Where now for the EU in addressing violence against women?

By Nicolas Beger, Director of Amnesty International’s European Institutions Office

Living free from violence is a universal right. And international law enshrines the right of women to be protected from all forms of violence.  Yet as we celebrate International Women’s Day on 8 March, one in five women in Europe is at risk of violence (Council of Europe (CoE) figures). Each year, 180,000 women in Europe suffer Female Genital Mutilation (FGM) – a violent practice which, according to European Parliament (EP) figures, has affected half a million women and girls in Europe.

These statistics are shocking, but are more than just numbers. Politicians and the public urgently need to harness this outrage, protect those behind the statistics, and end violence against women (VAW).  The European Union (EU) has already taken promising steps to tackle VAW. Last November, the Commission released its action plan: Towards the Elimination of Female Genital Mutilation. This seeks to end FGM through professional training, civil society funding, exchange of good practices, and provision of data.

Whilst progress has been made on FGM, work is needed to combat all forms of VAW. The new Commission and EP can build on this momentum and move VAW up the EU agenda.

By meeting its predecessor’s unfulfilled commitment to produce a strategic framework combating VAW, the incoming Commission will have a unique opportunity to combat VAW. Through its monitoring, advisory and budgetary powers, the incoming EP can work with the Commission to make VAW a priority, and translate the FGM action plan into reality.

Current and candidate Members of the European Parliament (MEPs) can also pledge to end VAW and FGM. And voters can urge them to do so.

But the EU institution’s role is only part of the puzzle. To date, member states’ work to combat VAW has been short-term and limited in scope, focusing often on prosecution over protection and prevention.  Preventing VAW is essential to eliminating it. Member states can lead by adopting a comprehensive cross-border approach involving all relevant actors: healthcare professionals, educators, policymakers, and – crucially – women and girls themselves. Member states can also take concrete steps to eliminate VAW by committing to a common approach in June’s European Council conclusions on VAW.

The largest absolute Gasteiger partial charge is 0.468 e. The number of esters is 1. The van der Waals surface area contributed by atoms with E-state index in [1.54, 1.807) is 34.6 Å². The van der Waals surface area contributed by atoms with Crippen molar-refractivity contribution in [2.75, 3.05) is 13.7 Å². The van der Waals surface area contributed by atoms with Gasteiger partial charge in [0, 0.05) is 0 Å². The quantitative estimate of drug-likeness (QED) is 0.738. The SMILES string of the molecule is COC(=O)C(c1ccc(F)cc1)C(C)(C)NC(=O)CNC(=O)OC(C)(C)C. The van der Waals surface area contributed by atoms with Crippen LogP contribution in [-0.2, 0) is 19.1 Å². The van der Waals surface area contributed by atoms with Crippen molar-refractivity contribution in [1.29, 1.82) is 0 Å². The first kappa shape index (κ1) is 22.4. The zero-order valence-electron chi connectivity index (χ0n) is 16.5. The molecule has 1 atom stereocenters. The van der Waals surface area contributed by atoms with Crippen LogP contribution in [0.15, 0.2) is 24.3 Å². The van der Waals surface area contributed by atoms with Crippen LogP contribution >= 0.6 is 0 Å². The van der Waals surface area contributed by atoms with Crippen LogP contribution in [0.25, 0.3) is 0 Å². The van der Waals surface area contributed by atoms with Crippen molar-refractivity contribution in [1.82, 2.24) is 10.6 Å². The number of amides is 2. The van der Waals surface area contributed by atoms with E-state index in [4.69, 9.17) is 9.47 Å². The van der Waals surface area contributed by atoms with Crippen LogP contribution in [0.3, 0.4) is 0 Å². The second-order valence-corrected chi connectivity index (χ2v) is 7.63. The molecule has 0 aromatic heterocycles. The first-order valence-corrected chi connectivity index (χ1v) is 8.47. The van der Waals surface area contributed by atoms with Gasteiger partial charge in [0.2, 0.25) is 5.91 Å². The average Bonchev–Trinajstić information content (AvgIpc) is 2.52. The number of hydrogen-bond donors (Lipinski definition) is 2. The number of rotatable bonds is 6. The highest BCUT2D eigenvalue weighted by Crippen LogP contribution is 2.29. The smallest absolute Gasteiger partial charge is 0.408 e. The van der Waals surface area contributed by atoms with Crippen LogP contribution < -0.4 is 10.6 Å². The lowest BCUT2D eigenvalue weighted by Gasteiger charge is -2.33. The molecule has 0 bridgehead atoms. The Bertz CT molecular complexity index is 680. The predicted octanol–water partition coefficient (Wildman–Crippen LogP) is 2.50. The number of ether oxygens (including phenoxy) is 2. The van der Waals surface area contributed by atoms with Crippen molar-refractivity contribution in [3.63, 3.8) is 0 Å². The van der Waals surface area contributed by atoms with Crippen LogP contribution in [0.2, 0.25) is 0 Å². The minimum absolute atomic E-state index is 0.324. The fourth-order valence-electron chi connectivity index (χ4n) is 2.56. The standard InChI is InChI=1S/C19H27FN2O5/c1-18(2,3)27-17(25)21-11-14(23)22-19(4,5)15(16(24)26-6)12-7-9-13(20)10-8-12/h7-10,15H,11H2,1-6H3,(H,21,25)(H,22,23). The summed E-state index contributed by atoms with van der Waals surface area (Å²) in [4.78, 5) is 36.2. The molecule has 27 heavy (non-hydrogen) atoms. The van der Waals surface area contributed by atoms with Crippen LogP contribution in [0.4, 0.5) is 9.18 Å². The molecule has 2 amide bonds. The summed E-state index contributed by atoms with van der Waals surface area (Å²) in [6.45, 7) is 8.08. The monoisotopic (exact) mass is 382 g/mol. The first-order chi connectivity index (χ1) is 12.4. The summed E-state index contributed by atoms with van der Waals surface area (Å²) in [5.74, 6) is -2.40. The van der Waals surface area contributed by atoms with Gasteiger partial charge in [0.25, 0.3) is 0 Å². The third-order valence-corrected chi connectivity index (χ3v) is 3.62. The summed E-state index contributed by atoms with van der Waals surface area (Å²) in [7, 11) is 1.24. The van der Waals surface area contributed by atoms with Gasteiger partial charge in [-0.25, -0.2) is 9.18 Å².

Comprehensive work to eliminate VAW will however be most effective when EU institutions, member states, and civil society work collectively. A key test for this collective approach will be ensuring EU accession to the CoE’s Istanbul convention. Only three out of the 20 EU signatories have ratified the convention to develop comprehensive measures to prevent violence, protect women and girls, and prosecute offenders. The institutions should work to ensure that all EU member states sign and ratify it to protect women and girls.  It is only under such a comprehensive, holistic and integrated umbrella that the EU’s commitment to protecting women and girls will comply with international standards, and eliminate VAW.

On Saturday, people across Europe and beyond will remember the plight of women and girls suffering routine and regular violence. But those living in jeopardy now need more than just one day a year.

By ensuring those at risk receive due attention in and beyond 2014, the EU can collectively help to protect them, so living free from the threat of violence becomes a universal reality for all women and girls.  The Human Rights and Democracy Network (HRDN) and Amnesty International are calling on current and candidate MEPs to pledge to put human rights at the centre of EU policy. MEPs can also pledge to end VAW and FGM; and protect migrants’ and asylum seekers’ rights.

This piece was orginally published in New Europe on 3 March 2014.